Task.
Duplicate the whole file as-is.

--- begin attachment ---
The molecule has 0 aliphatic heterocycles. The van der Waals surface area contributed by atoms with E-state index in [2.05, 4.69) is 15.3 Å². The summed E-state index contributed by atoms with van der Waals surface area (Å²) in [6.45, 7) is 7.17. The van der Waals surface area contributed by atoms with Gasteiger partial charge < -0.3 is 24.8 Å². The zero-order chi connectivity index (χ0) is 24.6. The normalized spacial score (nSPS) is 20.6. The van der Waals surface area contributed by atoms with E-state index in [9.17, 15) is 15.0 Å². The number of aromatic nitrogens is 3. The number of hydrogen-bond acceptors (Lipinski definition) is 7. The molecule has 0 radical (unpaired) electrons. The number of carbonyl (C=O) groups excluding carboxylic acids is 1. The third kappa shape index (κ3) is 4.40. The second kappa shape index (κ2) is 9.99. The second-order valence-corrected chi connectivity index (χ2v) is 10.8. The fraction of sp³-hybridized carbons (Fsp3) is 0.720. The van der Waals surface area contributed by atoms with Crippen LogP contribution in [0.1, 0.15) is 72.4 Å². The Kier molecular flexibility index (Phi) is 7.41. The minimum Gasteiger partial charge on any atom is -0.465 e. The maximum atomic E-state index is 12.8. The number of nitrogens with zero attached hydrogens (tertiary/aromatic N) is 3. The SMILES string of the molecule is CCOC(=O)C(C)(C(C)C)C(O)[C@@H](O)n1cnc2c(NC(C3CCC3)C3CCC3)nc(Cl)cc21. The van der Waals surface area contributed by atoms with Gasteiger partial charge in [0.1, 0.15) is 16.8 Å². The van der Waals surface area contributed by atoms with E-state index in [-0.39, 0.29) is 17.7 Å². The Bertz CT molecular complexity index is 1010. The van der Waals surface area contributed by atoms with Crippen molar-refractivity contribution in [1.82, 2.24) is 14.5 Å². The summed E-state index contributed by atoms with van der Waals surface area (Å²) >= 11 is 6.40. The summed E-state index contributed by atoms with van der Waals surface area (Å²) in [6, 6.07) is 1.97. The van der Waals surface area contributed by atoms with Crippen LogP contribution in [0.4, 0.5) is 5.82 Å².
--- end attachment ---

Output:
The molecule has 0 aliphatic heterocycles. The van der Waals surface area contributed by atoms with E-state index in [2.05, 4.69) is 15.3 Å². The summed E-state index contributed by atoms with van der Waals surface area (Å²) in [6.45, 7) is 7.17. The van der Waals surface area contributed by atoms with Gasteiger partial charge < -0.3 is 24.8 Å². The zero-order chi connectivity index (χ0) is 24.6. The normalized spacial score (nSPS) is 20.6. The van der Waals surface area contributed by atoms with E-state index in [9.17, 15) is 15.0 Å². The number of aromatic nitrogens is 3. The number of hydrogen-bond acceptors (Lipinski definition) is 7. The molecule has 0 radical (unpaired) electrons. The number of carbonyl (C=O) groups excluding carboxylic acids is 1. The third kappa shape index (κ3) is 4.40. The second kappa shape index (κ2) is 9.99. The second-order valence-corrected chi connectivity index (χ2v) is 10.8. The fraction of sp³-hybridized carbons (Fsp3) is 0.720. The van der Waals surface area contributed by atoms with Crippen LogP contribution in [0.1, 0.15) is 72.4 Å². The Kier molecular flexibility index (Phi) is 7.41. The minimum Gasteiger partial charge on any atom is -0.465 e. The maximum atomic E-state index is 12.8. The number of nitrogens with zero attached hydrogens (tertiary/aromatic N) is 3. The SMILES string of the molecule is CCOC(=O)C(C)(C(C)C)C(O)[C@@H](O)n1cnc2c(NC(C3CCC3)C3CCC3)nc(Cl)cc21. The van der Waals surface area contributed by atoms with Gasteiger partial charge in [0.1, 0.15) is 16.8 Å². The van der Waals surface area contributed by atoms with E-state index in [-0.39, 0.29) is 17.7 Å². The Bertz CT molecular complexity index is 1010. The van der Waals surface area contributed by atoms with Crippen molar-refractivity contribution in [1.82, 2.24) is 14.5 Å². The summed E-state index contributed by atoms with van der Waals surface area (Å²) >= 11 is 6.40. The summed E-state index contributed by atoms with van der Waals surface area (Å²) in [6, 6.07) is 1.97. The van der Waals surface area contributed by atoms with Crippen LogP contribution in [0.4, 0.5) is 5.82 Å².